Expert links shooting suspects to Mongols motorcycle gang
December 18th, 2008
An expert on outlaw motorcycle gangs testified in court Tuesday, explaining that three of four men implicated in the non-fatal shooting of a suspected Hells Angels member appear to be patch-wearing Mongols gang members.
Chris Cervantes, a Montebello police detective and ATF investigator, was brought from the Los Angeles area to provide expert testimony at a preliminary hearing for the men suspected of shooting 43-year-old Robert Thompson.
Authorities have seized the men's property, including clothing reportedly emblazoned with the gang's logo and an application to join the Mongols Motorcycle Club -- an outlaw motorcycle gang the U.S. Bureau of Alcohol, Tobacco and Firearms has labeled as the most “violent and dangerous” in the nation.
On Nov. 8, authorities responded to shots fired on Third Street in downtown Eureka. There, police found Thompson lying in an intersection, bleeding from multiple gunshot wounds.
Later that night, authorities located a dark-colored van, similar to one witnesses saw at the scene, and arrested Eric Gunner Lundin, 28, Dustin Christopher Liebes, 36, Brad Lee Miller, 26, and Redding resident Eric Dean Garcia, 28.
Upon searching the van, investigators reportedly located a disassembled semi-automatic hand gun.
The four have pleaded not guilty to charges of attempted murder, assault with a firearm and participating in a criminal street gang.
Three of the suspects bear tattoos, whichCervantes said linked them to the gang.
Lundin, Liebes and Garcia all have diamond-shaped “1%” tattoos inked on their necks. Called the “one-percenter” tattoo, Cervantes said, it has been adopted by the Mongols and refers to the traditional concept that 99 percent of motorcyclists are law-abiding citizens.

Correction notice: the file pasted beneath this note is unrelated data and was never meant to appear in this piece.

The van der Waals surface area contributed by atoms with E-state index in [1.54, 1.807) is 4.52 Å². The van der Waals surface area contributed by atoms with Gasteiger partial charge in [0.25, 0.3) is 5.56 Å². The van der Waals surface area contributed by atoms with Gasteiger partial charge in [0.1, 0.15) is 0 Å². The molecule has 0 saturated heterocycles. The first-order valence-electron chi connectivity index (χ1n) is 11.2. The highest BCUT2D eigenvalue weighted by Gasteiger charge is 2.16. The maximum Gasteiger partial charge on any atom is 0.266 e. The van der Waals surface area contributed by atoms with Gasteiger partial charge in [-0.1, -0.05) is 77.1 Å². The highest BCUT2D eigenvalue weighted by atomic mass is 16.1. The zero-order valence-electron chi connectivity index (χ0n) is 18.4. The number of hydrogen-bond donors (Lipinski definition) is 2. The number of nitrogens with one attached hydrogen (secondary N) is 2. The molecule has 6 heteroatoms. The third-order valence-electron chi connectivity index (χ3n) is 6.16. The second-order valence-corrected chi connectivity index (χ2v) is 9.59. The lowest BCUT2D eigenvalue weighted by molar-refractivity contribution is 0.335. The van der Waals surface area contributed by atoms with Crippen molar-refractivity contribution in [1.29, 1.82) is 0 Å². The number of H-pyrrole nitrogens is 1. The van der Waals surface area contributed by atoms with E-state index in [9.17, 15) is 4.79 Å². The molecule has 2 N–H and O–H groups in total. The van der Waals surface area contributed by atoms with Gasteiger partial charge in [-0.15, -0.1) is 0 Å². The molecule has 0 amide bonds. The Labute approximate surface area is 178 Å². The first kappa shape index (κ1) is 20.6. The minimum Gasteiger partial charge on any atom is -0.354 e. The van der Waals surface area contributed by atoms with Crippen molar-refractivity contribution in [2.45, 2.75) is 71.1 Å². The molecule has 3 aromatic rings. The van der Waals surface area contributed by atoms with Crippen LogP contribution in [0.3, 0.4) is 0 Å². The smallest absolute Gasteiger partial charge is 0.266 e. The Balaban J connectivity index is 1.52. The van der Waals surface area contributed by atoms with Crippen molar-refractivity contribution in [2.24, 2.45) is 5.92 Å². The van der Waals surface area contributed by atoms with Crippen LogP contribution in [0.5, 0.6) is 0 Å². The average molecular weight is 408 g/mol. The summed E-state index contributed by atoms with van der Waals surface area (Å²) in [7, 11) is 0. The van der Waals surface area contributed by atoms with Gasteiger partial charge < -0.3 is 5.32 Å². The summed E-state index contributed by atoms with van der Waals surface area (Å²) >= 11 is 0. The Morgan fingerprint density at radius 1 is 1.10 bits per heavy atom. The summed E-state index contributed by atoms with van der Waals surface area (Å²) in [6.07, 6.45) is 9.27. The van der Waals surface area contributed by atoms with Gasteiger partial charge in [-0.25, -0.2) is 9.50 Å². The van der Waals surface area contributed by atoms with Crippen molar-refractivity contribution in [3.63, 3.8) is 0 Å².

Lundin has the letters “MFFM” -- or Mongols Forever Forever Mongols -- tattooed on his knuckles, and has the traditional Mongol head on his chest and right arm.
The Mongol head, a Genghis Khan look-alike wearing sunglasses, is also tattooed on Garcia's forearm.
The letters “RFFN” -- Respect Few Fear None -- are displayed across Liebes' chest.
Cervantes said that tattoo can only be worn if the member has committed violent acts against Hells Angels members.
As the story goes, the Mongols were formed in the 1970s by a small group of Latinos who were denied entry to the Hells Angels due to their ethnicity, he testified. There are now between 500 and 600 members in chapters throughout the United States, including California, Oregon, Nevada and Florida.
The Mongols Web site declares the organization's support of a new chapter that has opened in Italy.
Although the Mongols' regional presence is not strong enough to warrant a Humboldt chapter, Cervantes testified there is a Northern California chapter. No matter where the chapters are, they are governed by the “Mother Chapter” which hands down orders, many of which are based on the gang's constitution.
The long-standing rivalry between the Hells Angels and the Mongols began early on, emanating from similarities between patches worn by the two gangs, he said. The violence escalated over time into a bloody gang war, with the Mongols perpetrating the majority of the attacks.
”This is a war. These guys are trying to kill each other, and the Mongols are winning,” Cervantes said. “There are a lot of (Hells Angels) dying at the hands of (Mongols') knives and guns.”
On Oct. 22, a U.S. District Court judge granted an injunction banning gang members, family and any associate from wearing, licensing or distributing the Mongols' logo.
With the banning of the Mongols' trademark, officers have ordered members to stop wearing the logo, Cervantes testified.
However, during a search of a storage unit rented by one of the suspects, authorities located Mongols paraphernalia, including a T-shirt with “prospect,” which is worn by someone intending to be initiated into the gang, and a gang application, he said.
The application had been mailed to “The Mayor,” which Cervantes said is Lundin's moniker, leading him to believe “Lundin is the president of this Northern California chapter.”
During recorded interviews taken at the jail, Lundin reportedly told officials he would be willing to give up his patch as a “bargaining chip,” Cervantes said.
”I have a really hard time believing he would be giving up his patch if he didn't have a patch,” he said.
All the suspects were returned to the Humboldt County jail, where they remain on $500,000 bail. Their preliminary hearing is expected to end today.
Sean Garmire can be reached at 441-0514 or firstname.lastname@example.org.
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